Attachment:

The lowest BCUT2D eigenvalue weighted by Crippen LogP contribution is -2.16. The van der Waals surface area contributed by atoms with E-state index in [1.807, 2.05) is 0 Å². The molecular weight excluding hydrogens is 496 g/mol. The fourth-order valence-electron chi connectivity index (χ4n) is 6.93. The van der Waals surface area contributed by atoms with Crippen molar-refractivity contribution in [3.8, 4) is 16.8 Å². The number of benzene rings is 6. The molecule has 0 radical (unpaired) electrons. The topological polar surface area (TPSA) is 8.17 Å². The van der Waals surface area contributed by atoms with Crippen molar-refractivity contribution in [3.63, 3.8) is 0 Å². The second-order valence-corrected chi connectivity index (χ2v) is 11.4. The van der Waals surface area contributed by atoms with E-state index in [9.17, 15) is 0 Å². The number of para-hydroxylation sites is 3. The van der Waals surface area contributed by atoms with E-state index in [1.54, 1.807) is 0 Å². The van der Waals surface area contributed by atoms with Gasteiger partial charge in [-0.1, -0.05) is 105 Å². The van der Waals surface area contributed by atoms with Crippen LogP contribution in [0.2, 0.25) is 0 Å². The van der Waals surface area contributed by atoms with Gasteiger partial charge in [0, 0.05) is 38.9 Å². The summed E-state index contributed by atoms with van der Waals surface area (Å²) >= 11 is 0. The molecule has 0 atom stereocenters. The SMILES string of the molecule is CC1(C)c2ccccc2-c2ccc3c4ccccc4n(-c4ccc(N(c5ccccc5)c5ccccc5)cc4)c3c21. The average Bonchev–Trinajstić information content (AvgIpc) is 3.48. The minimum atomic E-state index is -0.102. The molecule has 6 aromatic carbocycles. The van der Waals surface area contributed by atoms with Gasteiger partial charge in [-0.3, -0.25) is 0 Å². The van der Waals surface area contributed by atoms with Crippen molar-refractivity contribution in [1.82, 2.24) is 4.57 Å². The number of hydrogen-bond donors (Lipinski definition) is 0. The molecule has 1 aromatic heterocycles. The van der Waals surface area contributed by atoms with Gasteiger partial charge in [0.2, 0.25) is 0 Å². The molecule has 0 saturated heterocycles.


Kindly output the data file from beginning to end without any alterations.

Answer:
The lowest BCUT2D eigenvalue weighted by Crippen LogP contribution is -2.16. The van der Waals surface area contributed by atoms with E-state index in [1.807, 2.05) is 0 Å². The molecular weight excluding hydrogens is 496 g/mol. The fourth-order valence-electron chi connectivity index (χ4n) is 6.93. The van der Waals surface area contributed by atoms with Crippen molar-refractivity contribution in [3.8, 4) is 16.8 Å². The number of benzene rings is 6. The molecule has 0 radical (unpaired) electrons. The topological polar surface area (TPSA) is 8.17 Å². The van der Waals surface area contributed by atoms with Crippen molar-refractivity contribution in [3.63, 3.8) is 0 Å². The second-order valence-corrected chi connectivity index (χ2v) is 11.4. The van der Waals surface area contributed by atoms with E-state index in [9.17, 15) is 0 Å². The number of para-hydroxylation sites is 3. The van der Waals surface area contributed by atoms with E-state index in [1.54, 1.807) is 0 Å². The van der Waals surface area contributed by atoms with Gasteiger partial charge in [-0.1, -0.05) is 105 Å². The van der Waals surface area contributed by atoms with Crippen LogP contribution in [0.2, 0.25) is 0 Å². The van der Waals surface area contributed by atoms with Gasteiger partial charge in [0, 0.05) is 38.9 Å². The summed E-state index contributed by atoms with van der Waals surface area (Å²) >= 11 is 0. The molecule has 0 atom stereocenters. The SMILES string of the molecule is CC1(C)c2ccccc2-c2ccc3c4ccccc4n(-c4ccc(N(c5ccccc5)c5ccccc5)cc4)c3c21. The average Bonchev–Trinajstić information content (AvgIpc) is 3.48. The minimum atomic E-state index is -0.102. The molecule has 6 aromatic carbocycles. The van der Waals surface area contributed by atoms with Gasteiger partial charge in [-0.3, -0.25) is 0 Å². The van der Waals surface area contributed by atoms with Crippen molar-refractivity contribution in [1.82, 2.24) is 4.57 Å². The number of hydrogen-bond donors (Lipinski definition) is 0. The molecule has 1 aromatic heterocycles. The van der Waals surface area contributed by atoms with Gasteiger partial charge in [0.2, 0.25) is 0 Å². The molecule has 0 saturated heterocycles.